Also, by the weight of authority the general limitation on the contractual right to bargain against liability for negligence embraces the principle “that a party cannot protect himself by contract against liability for negligence in the performance of a duty of public service, or where a public duty is owed, or public interest is involved, or where public interest requires the performance of a private duty.” Insurance Asso. v. Parker, supra.
A comprehensive monograph on the subject at hand appears in 175 A.L.R., p. 1 et seq. This treatise, based on a collation of numerous decided cases from many jurisdictions, discloses that the trend of modern decision is toward placing further limitations on the general rule which allows contractual exemption from liability for negligence. This trend of decision derives from a liberalization of the judicial concept of what constitutes sound public policy.
Also, closely related to the public policy test of determining the validity of these exemption clauses is the factor, applied in some decisions, of giving consideration to the comparable positions which the contracting parties occupy in regard to their bargaining strength, i.e., whether one of the parties has unequal bargaining power so that he must either accept what is offered or forego the advantages of the contractual relation in a situation where it is necessary for him to enter into the contract to obtain something of importance to him which for all practical purposes is not obtainable elsewhere. 12 Am. Jur., Contracts, Sec. 183; Annotation: 175 A.L.R. 1, at p. 16. See also Williston on Contracts (Revised Edition), Sec. 1751C.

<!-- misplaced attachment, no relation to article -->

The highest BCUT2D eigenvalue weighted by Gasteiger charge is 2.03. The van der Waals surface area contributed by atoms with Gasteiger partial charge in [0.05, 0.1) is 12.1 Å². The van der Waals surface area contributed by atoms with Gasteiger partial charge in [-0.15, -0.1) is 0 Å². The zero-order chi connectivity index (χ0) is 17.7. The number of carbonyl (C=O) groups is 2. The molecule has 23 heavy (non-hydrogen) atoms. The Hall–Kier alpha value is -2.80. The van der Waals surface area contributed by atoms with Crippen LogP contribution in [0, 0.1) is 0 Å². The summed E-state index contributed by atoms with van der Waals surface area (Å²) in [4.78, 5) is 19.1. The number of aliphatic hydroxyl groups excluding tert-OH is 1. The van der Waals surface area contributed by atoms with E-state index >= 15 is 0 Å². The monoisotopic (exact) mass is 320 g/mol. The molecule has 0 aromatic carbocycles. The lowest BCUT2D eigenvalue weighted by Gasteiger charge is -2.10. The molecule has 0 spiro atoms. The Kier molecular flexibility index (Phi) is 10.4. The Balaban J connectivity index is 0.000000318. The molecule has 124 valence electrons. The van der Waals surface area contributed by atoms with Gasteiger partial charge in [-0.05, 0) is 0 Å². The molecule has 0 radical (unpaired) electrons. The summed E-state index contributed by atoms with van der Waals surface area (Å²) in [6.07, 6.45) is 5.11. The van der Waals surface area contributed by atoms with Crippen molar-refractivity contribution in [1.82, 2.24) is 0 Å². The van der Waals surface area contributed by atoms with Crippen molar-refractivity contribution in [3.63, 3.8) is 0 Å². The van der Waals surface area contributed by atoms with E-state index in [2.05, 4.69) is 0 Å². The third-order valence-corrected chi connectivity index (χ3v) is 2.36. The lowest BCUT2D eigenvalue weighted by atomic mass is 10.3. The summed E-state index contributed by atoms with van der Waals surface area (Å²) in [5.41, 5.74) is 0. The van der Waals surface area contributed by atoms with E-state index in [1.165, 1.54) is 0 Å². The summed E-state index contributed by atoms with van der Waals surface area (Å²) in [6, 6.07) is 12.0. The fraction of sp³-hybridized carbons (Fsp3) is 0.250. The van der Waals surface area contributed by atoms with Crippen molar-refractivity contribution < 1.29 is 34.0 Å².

The test of relative bargaining power as a relevant factor in determining exemption is recognized in our recent decision in Insurance Asso. v. Parker, supra (234 N.C. 20). It is there said in the first paragraph of the opinion: “A provision in a contract seeking to relieve a party to the contract from liability for his own negligence may or may not be enforceable. It depends upon the nature and the subject matter of the contract, the relation of the parties, the presence or absence of equality of bargaining power and the attendant circumstances.”
In the case at hand we have contractual provisions by which the plaintiff in clear, unambiguous language contracted to (1) maintain the *711tank and pumping equipment in good condition and repair, and (2) “indemnify and save harmless” the defendant from any loss or damage caused by any “leakage” resulting from the installation or use of the same, whether due to negligence or otherwise.
The plaintiff makes no claim that the contract was executed by mistake or induced by fraud or oppression, nor do the plaintiff’s allegations raise the question of unequal bargaining power between the parties. He has failed to bring himself within any of the récognized limitations upon the rule which permits exemption from liability for negligence. On the contrary, it is manifest that the plaintiff has effectively bargained against liability for all the elements of damage which he alleges in his original complaint were caused by the defendant.
The contracts, incorporated in the complaint by amendment, have neutralized the allegations of the original complaint and put to naught the cause of action asserted therein. See Lindley v. Yeatman, 242 N.C. 145, 87 S.E. 2d 5. Such variance or defect may be raised by demurrer. Sabine v. Gill, Comr. of Revenue, 229 N.C. 599, top p. 603, 51 S.E. 2d 1, top p. 3; Laurel Cliffs Mfg. cfc Distributing Co. v. Pritchard, 255 Ky. 762, 75 S.W. 2d 491.
The judgment below dismissing the action will be upheld. It is so ordered. See Lindley v. Yeatman, supra; Dillingham v. Kligerman, 235 N.C. 298, 69 S.E. 2d 500; Lassiter v. Adams, 196 N.C. 711, 146 S.E. 808; McIntosh, North Carolina Practice and Procedure, p. 447.
WiNBORNE and HiggiNS, JJ., took no part in the consideration or decision of this case.